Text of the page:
Each morning as we walk the farm’s perimeter,
we find victims of the butcher birds: grasshoppers,
beetles, lizards, frogs, snakes, mice, impaled on cactus
spines, thorns, or barbed wire. Sometimes we see one of the
birds itself, perched on a branch or fence-line, the black
mask around its eyes and hooked beak resembling the
masks of my childhood heroes. My daughter doesn’t
like the look of it, and she doesn’t want it to
shriek: she wants it to sing like other birds. She can’t
understand why I won’t let her take down the bird’s
victims. While I try to explain about nature’s
laws, about marking territory and mating
rituals and survival of the fittest, she
keeps on trying to grab hold of the barbed wire, the
cactus spines, or the thorns, trying to free the dead.
One day, when we come across a grasshopper, still
alive though impaled, his kicking legs frantic, my
daughter becomes hysterical, not believing
there is no chance for him to survive. For the rest
of the day, she is inconsolable. She sobs
over her mashed potatoes at dinner, and then
buries her face against my wife’s neck and shoulder.
In the night, her cries wake us. The murmur of my
wife’s voice, woven with my daughter’s sobs, reaches me
through the walls. Like the hum of my father’s voice through
the walls of my childhood home in the summer of
1969. Then, young boys from small towns all
over the country were coming home in boxes.
Others came home without arms, without legs, without
any light in their eyes. We thought the ones who came
home in one piece were the lucky ones, but even
they were broken, pierced by butcher birds on the far
side of the world. That was when my brother came home,
right after I turned thirteen, and we thought the war
was over for us. But my brother was damaged
in ways no one could see, impaled on his jungle
memories. One rainy morning, he went behind
the barn, put his pistol to his head, and slipped free
of whatever had caught him. I was the one who
found him. My father collapsed under the weight of
his tears, my mother rarely spoke afterward, and I
learned to hold my breath, to feel my way around sharp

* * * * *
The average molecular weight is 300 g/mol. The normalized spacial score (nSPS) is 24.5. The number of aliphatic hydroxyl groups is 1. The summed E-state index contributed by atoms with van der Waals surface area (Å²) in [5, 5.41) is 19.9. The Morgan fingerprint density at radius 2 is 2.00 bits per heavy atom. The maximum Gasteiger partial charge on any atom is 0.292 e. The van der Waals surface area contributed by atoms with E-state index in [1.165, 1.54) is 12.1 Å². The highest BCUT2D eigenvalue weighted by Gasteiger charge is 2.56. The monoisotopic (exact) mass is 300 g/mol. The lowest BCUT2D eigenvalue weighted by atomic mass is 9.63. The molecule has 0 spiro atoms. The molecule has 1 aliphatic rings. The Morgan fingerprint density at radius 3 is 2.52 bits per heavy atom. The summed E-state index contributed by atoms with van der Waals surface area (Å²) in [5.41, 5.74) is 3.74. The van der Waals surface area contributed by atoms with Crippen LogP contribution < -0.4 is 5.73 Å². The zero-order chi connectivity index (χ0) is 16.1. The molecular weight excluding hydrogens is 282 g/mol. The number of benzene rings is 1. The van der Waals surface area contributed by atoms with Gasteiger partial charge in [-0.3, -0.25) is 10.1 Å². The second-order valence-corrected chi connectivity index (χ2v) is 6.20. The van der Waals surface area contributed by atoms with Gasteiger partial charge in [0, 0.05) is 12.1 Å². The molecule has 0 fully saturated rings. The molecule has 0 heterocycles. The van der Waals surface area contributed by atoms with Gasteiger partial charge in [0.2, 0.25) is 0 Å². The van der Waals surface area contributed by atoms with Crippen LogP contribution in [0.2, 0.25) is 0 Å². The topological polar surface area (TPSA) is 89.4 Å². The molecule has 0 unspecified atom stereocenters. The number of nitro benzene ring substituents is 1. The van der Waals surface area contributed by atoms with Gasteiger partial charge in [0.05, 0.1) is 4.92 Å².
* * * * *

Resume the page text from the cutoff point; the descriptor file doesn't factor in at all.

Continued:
corners, to keep watch during all the long dark nights.
When my wife comes back after soothing our daughter,
she says I mustn’t take the child with me when I
walk the farm, I must protect her from the butcher
birds’ atrocities, I must check all the barbed wire
and the thorn bushes around the house, and I must
remove the dead. All the dead. She doesn’t want our
daughter to grow up traumatized, and she thinks that,
somehow, I can protect her. The next morning at
breakfast, our daughter seems herself again, singing
to her doll between bites of oatmeal, twirling her
dark hair into ringlets around her finger. When
I finish my coffee and try to leave without
her, she objects. When my wife tries to explain, our
daughter cries and stomps her foot. My wife urges me
to go on alone. I am halfway across the
yard when the door slams, and I turn to see my wife
on the porch, holding our daughter by the waist. She
is so angry, our five-year-old daughter, caught in
that soft, maternal vise. No words could describe the
desperation of her anger, the helplessness
of her fury, her face contorted with tears and
shrieks, her tiny arms straining toward me, her weightless
legs kick, kick, kicking the heavy and blameless air.
NOTE: This poem is new: it does not appear in
Love in the Time of Dinosaurs
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© 2019 by Alexandria Constantinova Szeman. May not be reprinted or excerpted without written permission. Please do not support piracy of Intellectual Property. Note: This poem does not appear in Love in the Time of Dinosaurs
6 Responses to The Butcher Birds
Like Elaine, I will re-read this several times. There’s a lot here; a lot to digest slowly and process. But it’s exquisite, Alexandria. Thank you for sharing it.
Thank you very much, Mary. It took me several years to write: it was a lot for me to digest, too. Hugs, A
There’s some really powerful imagery in this! Love it.
Thank you, Lacey.
Powerful images and message. I need to read it a few more times. Thank you.
Thank you, Elaine. It took me a few years to write it, but the main images and message were always there. Hugs, A